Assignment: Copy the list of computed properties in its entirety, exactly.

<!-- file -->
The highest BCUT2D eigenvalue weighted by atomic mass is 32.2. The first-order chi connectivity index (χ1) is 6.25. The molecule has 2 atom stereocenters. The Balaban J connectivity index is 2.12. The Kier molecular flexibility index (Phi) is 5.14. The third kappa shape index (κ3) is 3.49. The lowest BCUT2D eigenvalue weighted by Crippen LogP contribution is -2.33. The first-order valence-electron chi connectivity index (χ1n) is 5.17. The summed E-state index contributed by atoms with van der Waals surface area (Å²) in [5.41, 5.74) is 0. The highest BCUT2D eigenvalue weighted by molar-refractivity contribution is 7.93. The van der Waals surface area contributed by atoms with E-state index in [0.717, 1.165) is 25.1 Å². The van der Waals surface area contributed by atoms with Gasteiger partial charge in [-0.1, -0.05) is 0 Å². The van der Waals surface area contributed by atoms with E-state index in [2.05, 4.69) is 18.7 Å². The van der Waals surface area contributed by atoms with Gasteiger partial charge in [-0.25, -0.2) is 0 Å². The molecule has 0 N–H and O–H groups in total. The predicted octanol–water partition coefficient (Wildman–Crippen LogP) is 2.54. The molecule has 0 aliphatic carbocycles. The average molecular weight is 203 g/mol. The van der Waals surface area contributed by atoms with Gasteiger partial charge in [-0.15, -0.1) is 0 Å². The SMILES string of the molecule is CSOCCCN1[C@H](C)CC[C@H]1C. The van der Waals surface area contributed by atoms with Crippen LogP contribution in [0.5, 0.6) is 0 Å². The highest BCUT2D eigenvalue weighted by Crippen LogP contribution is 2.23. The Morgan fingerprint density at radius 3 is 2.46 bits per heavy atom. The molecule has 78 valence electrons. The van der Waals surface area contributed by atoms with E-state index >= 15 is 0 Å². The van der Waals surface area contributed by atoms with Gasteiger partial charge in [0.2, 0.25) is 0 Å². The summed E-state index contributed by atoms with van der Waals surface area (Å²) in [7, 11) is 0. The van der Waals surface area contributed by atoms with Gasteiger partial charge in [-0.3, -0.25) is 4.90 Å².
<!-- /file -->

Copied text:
The highest BCUT2D eigenvalue weighted by atomic mass is 32.2. The first-order chi connectivity index (χ1) is 6.25. The molecule has 2 atom stereocenters. The Balaban J connectivity index is 2.12. The Kier molecular flexibility index (Phi) is 5.14. The third kappa shape index (κ3) is 3.49. The lowest BCUT2D eigenvalue weighted by Crippen LogP contribution is -2.33. The first-order valence-electron chi connectivity index (χ1n) is 5.17. The summed E-state index contributed by atoms with van der Waals surface area (Å²) in [5.41, 5.74) is 0. The highest BCUT2D eigenvalue weighted by molar-refractivity contribution is 7.93. The van der Waals surface area contributed by atoms with E-state index in [0.717, 1.165) is 25.1 Å². The van der Waals surface area contributed by atoms with Gasteiger partial charge in [-0.1, -0.05) is 0 Å². The van der Waals surface area contributed by atoms with E-state index in [2.05, 4.69) is 18.7 Å². The van der Waals surface area contributed by atoms with Gasteiger partial charge in [-0.25, -0.2) is 0 Å². The molecule has 0 N–H and O–H groups in total. The predicted octanol–water partition coefficient (Wildman–Crippen LogP) is 2.54. The molecule has 0 aliphatic carbocycles. The average molecular weight is 203 g/mol. The van der Waals surface area contributed by atoms with Gasteiger partial charge in [-0.15, -0.1) is 0 Å². The SMILES string of the molecule is CSOCCCN1[C@H](C)CC[C@H]1C. The van der Waals surface area contributed by atoms with Crippen LogP contribution in [0.5, 0.6) is 0 Å². The highest BCUT2D eigenvalue weighted by Crippen LogP contribution is 2.23. The Morgan fingerprint density at radius 3 is 2.46 bits per heavy atom. The molecule has 78 valence electrons. The van der Waals surface area contributed by atoms with E-state index >= 15 is 0 Å². The van der Waals surface area contributed by atoms with Gasteiger partial charge in [0.2, 0.25) is 0 Å². The summed E-state index contributed by atoms with van der Waals surface area (Å²) in [7, 11) is 0. The van der Waals surface area contributed by atoms with Gasteiger partial charge in [-0.3, -0.25) is 4.90 Å².